Stochastic Simulations for the Detection of Objects in Three Dimensional Volumes: Applications in Medical Imaging and Ocean Acoustics

by Shorey, Jamie Margaret

Abstract (Summary)
Given a known signal and perfect knowledge of the environment there exist few

detection and estimation problems that cannot be solved. Detection performance is

limited by uncertainty in the signal, an imperfect model, uncertainty in environmental

parameters, or noise. Complex environments such as the ocean acoustic waveguide and

the human anatomy are difficult to model exactly as they can differ, change with time,

or are difficult to measure. We address the uncertainty in the model or parameters by

incorporating their possibilities in our detection algorithm. Noise in the signal is not so

easily dismissed and we set out to provide cases in which what is frequently termed a

nuisance parameter might increase detection performance. If the signal and the noise

component originate from the same system then it might be reasonable to assume that

the noise contains information about the system as well.

Because of the negative effects of ionizing radiation it is of interest to maximize

the amount of diagnostic information obtained from a single exposure. Scattered

radiation is typically considered image degrading noise. However it is also dependent

on the structure of the medium and can be estimated using stochastic simulation. We

describe a novel Bayesian approach to signal detection that increases performance by

including some of the characteristics of the scattered signal. This dissertation examines

medical imaging problems specific to mammography. In order to model environmental

uncertainty we have written software to produce realistic voxel phantoms of the breast.

The software includes a novel algorithm for producing three dimensional distributions

of fat and glandular tissue as well as a stochastic ductal branching model.

The image produced by a radiographic system cannot be determined analytically

since the interactions of particles are a random process. We have developed a particle

transport software package to model a complete radiographic system including a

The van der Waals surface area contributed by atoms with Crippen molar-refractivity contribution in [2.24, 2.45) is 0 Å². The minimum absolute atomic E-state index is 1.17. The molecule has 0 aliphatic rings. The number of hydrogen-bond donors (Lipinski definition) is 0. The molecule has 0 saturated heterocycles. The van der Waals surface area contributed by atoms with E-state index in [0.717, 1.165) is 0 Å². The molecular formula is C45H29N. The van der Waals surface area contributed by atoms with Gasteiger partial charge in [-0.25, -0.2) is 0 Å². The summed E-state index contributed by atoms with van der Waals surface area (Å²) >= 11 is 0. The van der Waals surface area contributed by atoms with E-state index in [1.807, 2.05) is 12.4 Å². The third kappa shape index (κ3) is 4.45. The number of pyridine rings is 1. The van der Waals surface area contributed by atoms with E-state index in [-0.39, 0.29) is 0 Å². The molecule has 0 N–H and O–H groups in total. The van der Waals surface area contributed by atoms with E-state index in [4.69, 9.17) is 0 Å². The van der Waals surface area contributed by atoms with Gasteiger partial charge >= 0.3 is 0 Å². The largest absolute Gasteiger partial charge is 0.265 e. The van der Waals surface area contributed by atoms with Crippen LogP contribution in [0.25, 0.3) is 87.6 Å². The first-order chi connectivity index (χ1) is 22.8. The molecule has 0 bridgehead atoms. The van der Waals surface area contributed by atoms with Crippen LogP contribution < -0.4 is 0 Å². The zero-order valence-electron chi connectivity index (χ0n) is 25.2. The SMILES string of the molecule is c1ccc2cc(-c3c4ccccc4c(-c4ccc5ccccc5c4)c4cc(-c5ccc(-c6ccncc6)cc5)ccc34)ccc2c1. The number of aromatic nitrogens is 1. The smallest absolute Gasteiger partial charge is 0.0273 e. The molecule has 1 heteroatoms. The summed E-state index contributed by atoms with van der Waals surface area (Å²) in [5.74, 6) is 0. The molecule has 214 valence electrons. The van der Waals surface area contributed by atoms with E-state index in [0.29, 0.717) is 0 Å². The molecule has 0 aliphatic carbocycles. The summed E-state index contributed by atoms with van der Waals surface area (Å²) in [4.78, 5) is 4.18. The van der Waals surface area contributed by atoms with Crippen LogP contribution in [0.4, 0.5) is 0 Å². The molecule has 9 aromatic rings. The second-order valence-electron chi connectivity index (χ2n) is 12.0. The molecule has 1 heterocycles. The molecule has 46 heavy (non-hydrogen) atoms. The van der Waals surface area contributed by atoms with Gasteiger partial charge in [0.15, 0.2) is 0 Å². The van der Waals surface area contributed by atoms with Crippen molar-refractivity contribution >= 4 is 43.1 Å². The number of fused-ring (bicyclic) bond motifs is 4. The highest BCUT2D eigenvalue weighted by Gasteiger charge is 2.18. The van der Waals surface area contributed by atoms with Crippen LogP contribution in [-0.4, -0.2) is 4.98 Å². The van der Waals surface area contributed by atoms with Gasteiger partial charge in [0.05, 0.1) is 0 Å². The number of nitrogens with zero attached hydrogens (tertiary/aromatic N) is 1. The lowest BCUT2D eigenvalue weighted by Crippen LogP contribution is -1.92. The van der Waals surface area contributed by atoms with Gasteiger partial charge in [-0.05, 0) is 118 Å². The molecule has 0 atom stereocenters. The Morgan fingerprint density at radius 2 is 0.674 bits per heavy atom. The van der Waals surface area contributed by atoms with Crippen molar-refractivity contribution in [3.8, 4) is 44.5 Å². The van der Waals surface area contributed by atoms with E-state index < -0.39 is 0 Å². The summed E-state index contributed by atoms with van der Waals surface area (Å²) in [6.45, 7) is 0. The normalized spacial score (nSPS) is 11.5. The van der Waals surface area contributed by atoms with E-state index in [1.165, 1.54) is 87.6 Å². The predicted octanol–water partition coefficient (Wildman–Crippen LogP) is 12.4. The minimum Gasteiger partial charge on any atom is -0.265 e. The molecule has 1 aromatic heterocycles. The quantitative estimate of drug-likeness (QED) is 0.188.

realistic x-ray spectrum model, an arbitrary voxel-based medium, and an accurate

material library. Novel features include an efficient voxel ray tracing algorithm that

reflects the true statistics of the system as well as the ability to produce separable images

of scattered and direct radiation.

Similarly, the ocean environment includes a high degree of uncertainty. A

pressure wave propagating through a channel produces a measurable collection of

multipath arrivals. By modeling changes in the pressure wave front we can estimate the

expected pattern that appears at a given location. For this purpose we have created an

ocean acoustic ray tracing code that produces time-domain multipath arrival patterns

for arbitrary 3-dimensional environments. This iterative algorithm is based on a

generalized recursive ray acoustics algorithm. To produce a significant gain in

computation speed we model the ocean channel as a linear, time invariant system. It

differs from other ocean propagation codes in that it uses time as the dependent variable

and can compute sound pressure levels along a ray path effectively measuring the

spatial impulse response of the ocean medium.

This dissertation also investigates Bayesian approaches to source localization in a

3-D uncertain ocean environment. A time-domain-based optimal a posteriori probability

bistatic source localization method is presented. This algorithm uses a collection of

acoustic time arrival patterns that have been propagated through a 3-D acoustic model

as the observable data. These replica patterns are collected for a possible range of

unknown environmental parameters. Receiver operating characteristics for a bistatic

detection problem are presented using both simulated and measured data.

Bibliographical Information:

Advisor:Nolte, Loren W.; Krolik, Jeffery L.; Liu, Qing H.; Lo, Joseph Y.; Samei, Ehsan

School:Duke University

School Location:USA - North Carolina

Source Type:Master's Thesis

Keywords:monte carlo detection theory ocean acoustics radiography particle transport image processing


Date of Publication:05/10/2007

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